The Porsche 597 Jagdwagen is a 4×4 developed by the German marque in 1953 as a prototype for tender to the German Army, as a vehicle comparable to the Jeep, Land Rover, Kübelwagen, and to a lesser degree, the Unimog. The contract would eventually go to the DKW Munga, as there was no feasible way for the fledgling Porsche factory to meet the sheer volume needed by the military. Despite this set back, Porsche still built 71 units – selling many of them to civilians.
The design of the Jagdwagen was influenced mostly by the Volkswagen Kübelwagen – which should be no surprise given that Ferdinand Porsche designed the Kübelwagen for military use during WWII. Ferdinand integrated a series of improvements into the Jagdwagen that had been learned during the production of the Kübelwagen, including high sills which allowed it to float on water, the wheelbase was also shortened, and the spare tire was moved from a position flat on the hood to a mounting position between the headlights.
As with the Kübelwagen, the Porsche 597 Jagdwagen had independent front and rear suspension, and a mostly flat underbody. This allowed it to almost skate across deep snow and mud, and should a river crossing be required the Jagdwagen could literally be driven across (with a few leaks) thanks to the aforementioned high sills.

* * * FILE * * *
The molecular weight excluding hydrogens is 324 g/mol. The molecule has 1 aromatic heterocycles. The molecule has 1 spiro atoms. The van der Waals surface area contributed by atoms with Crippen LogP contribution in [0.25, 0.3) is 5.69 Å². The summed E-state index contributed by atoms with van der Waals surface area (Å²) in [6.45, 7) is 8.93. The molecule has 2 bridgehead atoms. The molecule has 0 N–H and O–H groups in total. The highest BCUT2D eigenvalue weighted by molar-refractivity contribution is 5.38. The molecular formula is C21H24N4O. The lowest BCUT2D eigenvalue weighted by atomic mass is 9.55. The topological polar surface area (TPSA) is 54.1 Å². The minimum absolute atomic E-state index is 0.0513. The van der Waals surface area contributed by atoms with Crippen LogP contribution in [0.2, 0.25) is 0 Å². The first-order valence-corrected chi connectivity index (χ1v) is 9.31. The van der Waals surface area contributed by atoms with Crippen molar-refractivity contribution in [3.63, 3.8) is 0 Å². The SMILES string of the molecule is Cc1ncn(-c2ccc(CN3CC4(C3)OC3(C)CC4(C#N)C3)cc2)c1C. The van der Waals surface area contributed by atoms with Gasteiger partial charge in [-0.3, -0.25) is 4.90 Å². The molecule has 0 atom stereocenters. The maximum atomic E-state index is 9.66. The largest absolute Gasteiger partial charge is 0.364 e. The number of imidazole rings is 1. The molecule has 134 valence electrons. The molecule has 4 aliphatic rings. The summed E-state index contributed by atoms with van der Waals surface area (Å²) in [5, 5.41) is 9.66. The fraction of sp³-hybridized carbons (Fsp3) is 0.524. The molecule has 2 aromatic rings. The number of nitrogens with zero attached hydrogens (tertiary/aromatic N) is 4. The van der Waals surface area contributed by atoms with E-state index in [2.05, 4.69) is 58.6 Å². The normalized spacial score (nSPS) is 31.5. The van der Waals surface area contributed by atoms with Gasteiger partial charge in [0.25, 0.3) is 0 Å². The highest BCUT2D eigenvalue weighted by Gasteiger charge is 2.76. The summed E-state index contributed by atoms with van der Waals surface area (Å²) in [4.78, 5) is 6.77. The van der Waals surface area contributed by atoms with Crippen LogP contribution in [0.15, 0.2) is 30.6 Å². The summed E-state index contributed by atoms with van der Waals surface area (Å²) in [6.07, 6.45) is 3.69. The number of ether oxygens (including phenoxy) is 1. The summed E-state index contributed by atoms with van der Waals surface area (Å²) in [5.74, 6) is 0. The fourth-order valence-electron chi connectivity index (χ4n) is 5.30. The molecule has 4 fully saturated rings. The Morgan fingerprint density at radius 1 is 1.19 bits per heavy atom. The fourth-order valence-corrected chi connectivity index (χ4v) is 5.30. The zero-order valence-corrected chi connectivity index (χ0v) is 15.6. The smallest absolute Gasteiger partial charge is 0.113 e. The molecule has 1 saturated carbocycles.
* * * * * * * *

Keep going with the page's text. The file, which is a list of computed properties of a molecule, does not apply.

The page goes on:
The first Porsche Jagdwagens were fitted with the same 1.5 litre flat-4 used in the Porsche 356, later models would get an upgrade to the 1.6 litre engine offering a little more horsepower and torque. The transmission used was a 5-speed unit offering on-the-fly switching between two and four wheel drive, and it was capable of a sustained 100 km/h – making it one of the quickest 4x4s of the era.
This particular Jagdwagen was originally delivered to a civilian owner in 1957, since then it’s made its way into a private Japanese collection, where it’s been maintained in remarkably original condition throughout.
We very rarely see these come up for sale, and when they do the values can be hard to predict. Bonhams will be selling this example at the Goodwood Revival on the 10th of September with an estimated hammer price of between £170,000 and £200,000, if you’d like to read more about it or register to bid you can click here.
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